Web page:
# Does this infinite nested radical show that $\pi$ is irrational?

A $$\sqrt{2}$$ is at the end (?!) of this infinite nested radical expression. Is that enough to show that $$\pi$$ is irrational? Also, I'm curious if there is a better way to write this? Thanks! $$\lim_{n\rightarrow\infty}\left[2^{n+5}\cdot\sqrt{\frac{1-\sqrt{\frac{\text{n times}...\sqrt{\frac{1+\sqrt{\frac{\sqrt{1+\frac{\sqrt{2}}{2}}}{2}}}{2}}}{2}}}{2}}\right]=\pi$$

No, that's not enough. There's a $$\sqrt{2}$$ at the end of $$\lim_{n\rightarrow\infty}\underbrace{\sqrt{\sqrt{\ldots\sqrt{2}}}}_{n \text{ square roots}}$$ as well. This doesn't stop the limit from being equal to $$1$$. Limits don't play nicely with ideas of irrationality and rationality, because both rational and irrational numbers are dense, meaning that every open interval contains at least one of each - but limits only specify things in terms of open intervals, so they're pretty much useless for determining rationality or irrationality*. This, of course, means that determining the irrationality of $$\pi$$ is rather difficult, because when you need it in analysis, it's usually defined from a limit.

It is also perhaps worth noting that showing irrationality of each term is not necessarily as trivial as seeing a $$\sqrt{2}$$ somewhere; for instance, as a contrived example, we have $$\sqrt{11+6\sqrt{2}} + \sqrt{6-4\sqrt{2}} = 5$$ where I've just chosen each larger square root to be the square of a number of the form $$a+b\sqrt{2}$$ and chosen the $$b\sqrt{2}$$ terms in each to cancel. However, each term of your expression really is irrational - you can prove that from three lemmas:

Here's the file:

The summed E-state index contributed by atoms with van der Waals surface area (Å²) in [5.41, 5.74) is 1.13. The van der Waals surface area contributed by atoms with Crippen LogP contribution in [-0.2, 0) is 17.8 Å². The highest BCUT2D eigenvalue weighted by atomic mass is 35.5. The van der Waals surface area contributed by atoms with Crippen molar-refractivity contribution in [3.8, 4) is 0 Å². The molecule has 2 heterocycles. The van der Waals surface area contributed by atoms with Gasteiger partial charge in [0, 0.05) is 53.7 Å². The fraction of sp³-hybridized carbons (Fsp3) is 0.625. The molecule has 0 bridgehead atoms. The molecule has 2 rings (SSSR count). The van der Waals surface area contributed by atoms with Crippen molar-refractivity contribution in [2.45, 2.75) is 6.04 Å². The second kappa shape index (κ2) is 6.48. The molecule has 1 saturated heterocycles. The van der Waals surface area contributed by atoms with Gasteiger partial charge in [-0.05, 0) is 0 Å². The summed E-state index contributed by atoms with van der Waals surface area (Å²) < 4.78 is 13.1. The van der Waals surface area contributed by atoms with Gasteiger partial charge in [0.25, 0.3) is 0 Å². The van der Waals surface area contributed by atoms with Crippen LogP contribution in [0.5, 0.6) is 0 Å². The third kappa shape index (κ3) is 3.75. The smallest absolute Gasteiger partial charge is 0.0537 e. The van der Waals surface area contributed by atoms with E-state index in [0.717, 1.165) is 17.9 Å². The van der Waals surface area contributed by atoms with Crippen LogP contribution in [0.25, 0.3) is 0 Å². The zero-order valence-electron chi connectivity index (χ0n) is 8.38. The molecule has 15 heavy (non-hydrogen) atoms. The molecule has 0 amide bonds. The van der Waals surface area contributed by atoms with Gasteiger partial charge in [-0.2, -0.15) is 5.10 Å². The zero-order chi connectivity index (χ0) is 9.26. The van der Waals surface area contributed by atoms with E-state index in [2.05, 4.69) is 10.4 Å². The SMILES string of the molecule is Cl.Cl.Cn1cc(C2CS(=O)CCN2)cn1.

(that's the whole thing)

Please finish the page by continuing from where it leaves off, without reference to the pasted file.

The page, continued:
If $$x$$ is irrational and $$a$$ is rational, then $$a+x$$ is irrational.

If $$x$$ is irrational and $$a$$ is a non-zero rational, then $$a\cdot x$$ is irrational.

If $$x$$ is irrational then $$\sqrt{x}$$ is irrational.

None of these are too difficult to prove - and repeatedly applything them does give that each term of your limit is irrational - however you have to be careful, because these lemmas only suffice to give irrationality of a fairly small class of values - generally, you have to be much more careful than thinking that a single irrational value prevents a whole expression in which it appears from being rational. And, of course, this digression is solely about the terms of the limit - it has little bearing on whether $$\pi$$ itself is irrational or not.

(*There's perhaps an exception if you know that the limit converges really fast and stays away from rationals with low denominator - for instance, it's possible to prove that $$e=\sum_{n=0}^{\infty}\frac{1}{n!}$$ by an argument of this nature - but that's way more structure than a limit and has nothing to do with whether the partial sums were rational - indeed, they are all rational here, despite the limit being irrational).

• Very nice answer. It helps clarify various myths commonly harbored by students. +1 Apr 27, 2020 at 10:45